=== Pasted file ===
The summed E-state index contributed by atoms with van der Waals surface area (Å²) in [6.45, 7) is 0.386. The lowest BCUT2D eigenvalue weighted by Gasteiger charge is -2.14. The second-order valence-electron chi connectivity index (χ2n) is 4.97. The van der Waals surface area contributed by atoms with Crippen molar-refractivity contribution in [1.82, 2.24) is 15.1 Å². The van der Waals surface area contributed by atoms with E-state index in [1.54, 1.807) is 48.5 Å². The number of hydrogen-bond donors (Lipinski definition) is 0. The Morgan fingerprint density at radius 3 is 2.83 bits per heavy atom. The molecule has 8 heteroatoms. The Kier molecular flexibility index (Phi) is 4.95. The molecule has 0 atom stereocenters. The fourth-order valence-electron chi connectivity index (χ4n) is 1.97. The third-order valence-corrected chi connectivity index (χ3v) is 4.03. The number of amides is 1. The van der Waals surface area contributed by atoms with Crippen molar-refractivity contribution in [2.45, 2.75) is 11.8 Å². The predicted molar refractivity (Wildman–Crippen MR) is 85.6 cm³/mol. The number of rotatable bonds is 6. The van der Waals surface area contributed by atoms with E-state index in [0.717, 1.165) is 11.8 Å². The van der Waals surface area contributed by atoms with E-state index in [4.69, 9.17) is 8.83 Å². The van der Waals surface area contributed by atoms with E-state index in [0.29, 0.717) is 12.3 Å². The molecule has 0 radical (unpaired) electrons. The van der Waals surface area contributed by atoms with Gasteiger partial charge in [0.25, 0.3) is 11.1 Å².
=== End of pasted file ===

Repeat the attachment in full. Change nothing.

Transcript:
The summed E-state index contributed by atoms with van der Waals surface area (Å²) in [6.45, 7) is 0.386. The lowest BCUT2D eigenvalue weighted by Gasteiger charge is -2.14. The second-order valence-electron chi connectivity index (χ2n) is 4.97. The van der Waals surface area contributed by atoms with Crippen molar-refractivity contribution in [1.82, 2.24) is 15.1 Å². The van der Waals surface area contributed by atoms with E-state index in [1.54, 1.807) is 48.5 Å². The number of hydrogen-bond donors (Lipinski definition) is 0. The Morgan fingerprint density at radius 3 is 2.83 bits per heavy atom. The molecule has 8 heteroatoms. The Kier molecular flexibility index (Phi) is 4.95. The molecule has 0 atom stereocenters. The fourth-order valence-electron chi connectivity index (χ4n) is 1.97. The third-order valence-corrected chi connectivity index (χ3v) is 4.03. The number of amides is 1. The van der Waals surface area contributed by atoms with Crippen molar-refractivity contribution in [2.45, 2.75) is 11.8 Å². The predicted molar refractivity (Wildman–Crippen MR) is 85.6 cm³/mol. The number of rotatable bonds is 6. The van der Waals surface area contributed by atoms with E-state index in [0.717, 1.165) is 11.8 Å². The van der Waals surface area contributed by atoms with E-state index in [4.69, 9.17) is 8.83 Å². The van der Waals surface area contributed by atoms with E-state index in [0.29, 0.717) is 12.3 Å². The molecule has 0 radical (unpaired) electrons. The van der Waals surface area contributed by atoms with Gasteiger partial charge in [0.25, 0.3) is 11.1 Å².